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The use of heuristics in valuation practice: implications in a changing market. Dr Georgia Warren-Myers RMIT University Dr Chris Heywood The University of Melbourne. Dealing with change in valuation practice. Introduction Valuation practice: The art and the science Existing research

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the use of heuristics in valuation practice implications in a changing market

The use of heuristics in valuation practice: implications in a changing market

Dr Georgia Warren-Myers RMIT University

Dr Chris Heywood The University of Melbourne

dealing with change in valuation practice
Dealing with change in valuation practice
  • Introduction
  • Valuation practice: The art and the science
  • Existing research
  • Heuristics and their creation
  • Valuers reliance on heuristics in valuation practice
  • The case of sustainability: implications of valuers ability to adapt to change
  • Consequences for practice and the market

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valuation practice the art and the science
Valuation practice: The art and the science
  • The praxis of valuation in a commercial sense is one of considerable uncertainty, knowledge, fortitude, perception and interpretation using a combination of algorithms and heuristics to identify the value of a property.
  • Science
    • Prescribed methodologies
      • Approaches used e.g. Comparison approach, income approach
    • Standards e.g. IVS, RICS Red Book
  • Art
    • The value of judgements made by the valuer based on
      • Experience
      • Knowledge
    • Heuristics - are accepted as the construct of using rules or patterns in order make decisions or develop strategies for uncertain tasks or in complex situations (Havard, 1999).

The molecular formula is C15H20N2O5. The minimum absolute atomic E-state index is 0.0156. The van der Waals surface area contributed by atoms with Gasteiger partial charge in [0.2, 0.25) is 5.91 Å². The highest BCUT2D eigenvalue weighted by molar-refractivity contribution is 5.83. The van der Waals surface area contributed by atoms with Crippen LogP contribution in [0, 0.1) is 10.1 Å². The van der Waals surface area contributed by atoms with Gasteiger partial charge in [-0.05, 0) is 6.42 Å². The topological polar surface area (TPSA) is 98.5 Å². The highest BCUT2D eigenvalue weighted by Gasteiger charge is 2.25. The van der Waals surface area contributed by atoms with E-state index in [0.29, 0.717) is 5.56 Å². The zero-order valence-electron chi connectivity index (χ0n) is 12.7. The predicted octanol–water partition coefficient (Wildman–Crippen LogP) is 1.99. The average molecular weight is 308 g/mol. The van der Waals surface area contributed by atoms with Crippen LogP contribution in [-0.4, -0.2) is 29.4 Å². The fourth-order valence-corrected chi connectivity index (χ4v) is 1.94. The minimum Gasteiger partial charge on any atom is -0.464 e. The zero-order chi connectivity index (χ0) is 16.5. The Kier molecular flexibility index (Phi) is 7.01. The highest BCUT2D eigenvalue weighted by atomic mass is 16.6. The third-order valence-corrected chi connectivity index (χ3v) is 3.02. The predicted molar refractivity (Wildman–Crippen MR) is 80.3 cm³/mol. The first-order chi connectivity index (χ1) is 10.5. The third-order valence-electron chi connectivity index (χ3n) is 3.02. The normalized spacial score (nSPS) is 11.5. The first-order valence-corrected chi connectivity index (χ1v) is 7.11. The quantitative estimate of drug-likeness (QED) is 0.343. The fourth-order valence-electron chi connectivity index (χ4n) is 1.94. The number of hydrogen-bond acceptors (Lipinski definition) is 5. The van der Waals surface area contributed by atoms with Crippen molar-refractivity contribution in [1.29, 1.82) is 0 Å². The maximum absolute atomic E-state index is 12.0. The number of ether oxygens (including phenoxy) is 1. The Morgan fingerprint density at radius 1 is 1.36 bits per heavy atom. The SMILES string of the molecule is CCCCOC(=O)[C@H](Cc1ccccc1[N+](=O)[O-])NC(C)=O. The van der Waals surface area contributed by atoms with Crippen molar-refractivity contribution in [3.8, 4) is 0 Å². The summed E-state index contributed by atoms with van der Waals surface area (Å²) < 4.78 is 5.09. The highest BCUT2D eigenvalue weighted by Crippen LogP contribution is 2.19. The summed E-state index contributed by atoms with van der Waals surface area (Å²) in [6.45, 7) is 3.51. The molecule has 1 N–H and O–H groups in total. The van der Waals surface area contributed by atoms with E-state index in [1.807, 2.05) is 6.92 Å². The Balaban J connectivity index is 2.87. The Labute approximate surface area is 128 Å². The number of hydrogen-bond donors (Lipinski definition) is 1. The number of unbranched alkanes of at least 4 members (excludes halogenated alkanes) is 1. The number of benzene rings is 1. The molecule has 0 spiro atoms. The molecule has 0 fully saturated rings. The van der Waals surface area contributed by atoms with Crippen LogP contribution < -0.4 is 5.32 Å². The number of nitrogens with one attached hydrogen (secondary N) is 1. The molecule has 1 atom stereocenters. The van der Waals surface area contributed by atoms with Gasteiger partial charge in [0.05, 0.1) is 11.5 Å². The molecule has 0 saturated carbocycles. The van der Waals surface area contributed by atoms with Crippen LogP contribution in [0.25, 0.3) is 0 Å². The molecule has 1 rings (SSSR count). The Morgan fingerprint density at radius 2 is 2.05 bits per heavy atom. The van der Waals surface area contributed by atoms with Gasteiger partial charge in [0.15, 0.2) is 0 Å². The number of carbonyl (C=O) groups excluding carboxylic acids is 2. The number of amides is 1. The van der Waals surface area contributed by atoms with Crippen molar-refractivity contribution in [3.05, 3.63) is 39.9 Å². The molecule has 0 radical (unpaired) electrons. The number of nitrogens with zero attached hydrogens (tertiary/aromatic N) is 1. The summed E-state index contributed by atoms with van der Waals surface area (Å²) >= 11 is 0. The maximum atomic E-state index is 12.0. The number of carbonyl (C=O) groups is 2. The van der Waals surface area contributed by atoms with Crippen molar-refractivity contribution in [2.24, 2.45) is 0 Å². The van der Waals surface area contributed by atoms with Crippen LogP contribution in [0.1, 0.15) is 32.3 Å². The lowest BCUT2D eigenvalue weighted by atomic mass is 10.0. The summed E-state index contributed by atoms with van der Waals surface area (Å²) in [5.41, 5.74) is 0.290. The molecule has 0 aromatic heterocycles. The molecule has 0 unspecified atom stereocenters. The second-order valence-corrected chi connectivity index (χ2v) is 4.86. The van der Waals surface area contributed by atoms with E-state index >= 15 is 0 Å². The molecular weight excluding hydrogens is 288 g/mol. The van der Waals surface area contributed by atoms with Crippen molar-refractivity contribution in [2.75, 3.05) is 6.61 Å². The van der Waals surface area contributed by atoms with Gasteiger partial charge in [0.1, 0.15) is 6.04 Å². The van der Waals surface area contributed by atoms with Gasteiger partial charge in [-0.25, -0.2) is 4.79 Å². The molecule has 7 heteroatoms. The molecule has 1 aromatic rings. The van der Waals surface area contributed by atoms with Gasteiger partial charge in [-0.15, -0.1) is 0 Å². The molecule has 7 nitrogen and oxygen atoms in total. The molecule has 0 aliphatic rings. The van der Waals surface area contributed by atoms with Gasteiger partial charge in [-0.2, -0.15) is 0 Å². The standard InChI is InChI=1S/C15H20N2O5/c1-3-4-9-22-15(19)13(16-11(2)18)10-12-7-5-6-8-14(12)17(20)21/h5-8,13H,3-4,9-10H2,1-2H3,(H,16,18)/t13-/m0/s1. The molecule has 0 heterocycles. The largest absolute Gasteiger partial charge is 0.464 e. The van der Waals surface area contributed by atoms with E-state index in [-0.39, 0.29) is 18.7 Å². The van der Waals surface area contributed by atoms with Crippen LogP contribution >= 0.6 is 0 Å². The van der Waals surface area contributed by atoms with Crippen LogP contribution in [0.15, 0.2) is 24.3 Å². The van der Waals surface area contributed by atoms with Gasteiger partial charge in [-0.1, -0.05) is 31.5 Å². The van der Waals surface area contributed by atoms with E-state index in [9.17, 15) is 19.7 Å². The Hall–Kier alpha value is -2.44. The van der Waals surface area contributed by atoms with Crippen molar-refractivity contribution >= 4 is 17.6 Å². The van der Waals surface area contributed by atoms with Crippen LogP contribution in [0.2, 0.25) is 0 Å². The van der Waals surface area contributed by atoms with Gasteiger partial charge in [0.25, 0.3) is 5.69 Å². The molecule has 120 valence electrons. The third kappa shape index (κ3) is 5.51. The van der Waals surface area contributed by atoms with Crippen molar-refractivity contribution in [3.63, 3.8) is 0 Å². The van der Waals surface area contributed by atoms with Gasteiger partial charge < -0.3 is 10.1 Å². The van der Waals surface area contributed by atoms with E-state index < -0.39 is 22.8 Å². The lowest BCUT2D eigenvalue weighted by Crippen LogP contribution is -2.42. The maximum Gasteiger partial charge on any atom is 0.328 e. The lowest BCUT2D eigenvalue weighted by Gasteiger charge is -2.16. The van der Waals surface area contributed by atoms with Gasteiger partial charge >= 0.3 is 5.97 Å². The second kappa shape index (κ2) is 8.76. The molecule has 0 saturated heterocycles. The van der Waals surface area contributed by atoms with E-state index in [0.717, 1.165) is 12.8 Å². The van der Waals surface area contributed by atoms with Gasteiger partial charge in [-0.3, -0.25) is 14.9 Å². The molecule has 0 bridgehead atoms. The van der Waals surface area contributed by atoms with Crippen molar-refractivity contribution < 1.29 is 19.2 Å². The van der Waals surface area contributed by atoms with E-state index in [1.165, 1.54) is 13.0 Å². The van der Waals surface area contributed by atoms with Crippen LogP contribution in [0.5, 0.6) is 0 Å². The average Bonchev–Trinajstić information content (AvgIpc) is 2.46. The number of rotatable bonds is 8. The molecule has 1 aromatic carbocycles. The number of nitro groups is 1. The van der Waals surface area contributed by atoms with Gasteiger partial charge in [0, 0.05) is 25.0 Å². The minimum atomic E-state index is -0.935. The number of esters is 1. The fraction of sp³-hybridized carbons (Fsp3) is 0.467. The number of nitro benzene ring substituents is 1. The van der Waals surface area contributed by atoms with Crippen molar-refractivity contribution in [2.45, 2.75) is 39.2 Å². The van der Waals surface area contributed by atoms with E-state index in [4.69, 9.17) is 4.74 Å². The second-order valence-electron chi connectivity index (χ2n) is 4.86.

• Science and art intertwined, as a result of judgements required in the scientific approach to valuation

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change and uncertainty in valuation practice
Change and Uncertainty in Valuation Practice
  • Research into heuristics in examining efficiencies of financial markets has developed the field of ‘behaviour finance’, which progressed theory to better understand and explain the decision-making process, and the emotions and errors of influence found in financial markets. lead by
    • Tversky and Kahneman (1974), Kahneman and Tversky (1979), Kahneman, Slovic and Tversky (1982)Shefrin and Statman (1994), Shiller (1995) and Shleifer (2000);
  • In business, accounting and management disciplines, studies have explored and identified the use and application of heuristics in practice
    • Ashton and Ashton, 1990; Assere, 1992; Black and Diaz, 1996; Caverni and Peris, 1990; Gallimore, Hansz and Gray, 1994; John and Schkade, 1989; Krull et al., 1993; Nagata 1992; Wright and Anderson, 1989.
  • Existing research regarding heuristics in valuation practice has focused on
    • Bias, inaccuracy, error, expert vs novice valuers